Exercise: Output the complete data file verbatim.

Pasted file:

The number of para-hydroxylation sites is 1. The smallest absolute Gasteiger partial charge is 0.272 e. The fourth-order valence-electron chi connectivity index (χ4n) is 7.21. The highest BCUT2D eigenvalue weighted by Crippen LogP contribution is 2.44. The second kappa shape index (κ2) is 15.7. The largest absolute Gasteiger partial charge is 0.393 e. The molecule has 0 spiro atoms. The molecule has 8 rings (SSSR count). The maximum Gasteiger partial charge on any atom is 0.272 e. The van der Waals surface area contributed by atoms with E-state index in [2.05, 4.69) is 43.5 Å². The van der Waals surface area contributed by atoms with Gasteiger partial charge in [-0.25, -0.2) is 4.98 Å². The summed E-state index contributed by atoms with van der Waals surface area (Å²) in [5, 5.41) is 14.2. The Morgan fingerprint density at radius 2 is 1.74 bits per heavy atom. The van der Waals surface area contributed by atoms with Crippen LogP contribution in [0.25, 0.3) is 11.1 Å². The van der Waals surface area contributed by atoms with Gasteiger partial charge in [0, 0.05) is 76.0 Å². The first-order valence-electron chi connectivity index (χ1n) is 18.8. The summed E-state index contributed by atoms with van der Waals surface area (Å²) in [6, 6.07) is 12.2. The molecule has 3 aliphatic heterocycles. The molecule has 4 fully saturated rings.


The number of para-hydroxylation sites is 1. The smallest absolute Gasteiger partial charge is 0.272 e. The fourth-order valence-electron chi connectivity index (χ4n) is 7.21. The highest BCUT2D eigenvalue weighted by Crippen LogP contribution is 2.44. The second kappa shape index (κ2) is 15.7. The largest absolute Gasteiger partial charge is 0.393 e. The molecule has 0 spiro atoms. The molecule has 8 rings (SSSR count). The maximum Gasteiger partial charge on any atom is 0.272 e. The van der Waals surface area contributed by atoms with E-state index in [2.05, 4.69) is 43.5 Å². The van der Waals surface area contributed by atoms with Gasteiger partial charge in [-0.25, -0.2) is 4.98 Å². The summed E-state index contributed by atoms with van der Waals surface area (Å²) in [5, 5.41) is 14.2. The Morgan fingerprint density at radius 2 is 1.74 bits per heavy atom. The van der Waals surface area contributed by atoms with Crippen LogP contribution in [0.25, 0.3) is 11.1 Å². The van der Waals surface area contributed by atoms with Gasteiger partial charge in [0, 0.05) is 76.0 Å². The first-order valence-electron chi connectivity index (χ1n) is 18.8. The summed E-state index contributed by atoms with van der Waals surface area (Å²) in [6, 6.07) is 12.2. The molecule has 3 aliphatic heterocycles. The molecule has 4 fully saturated rings.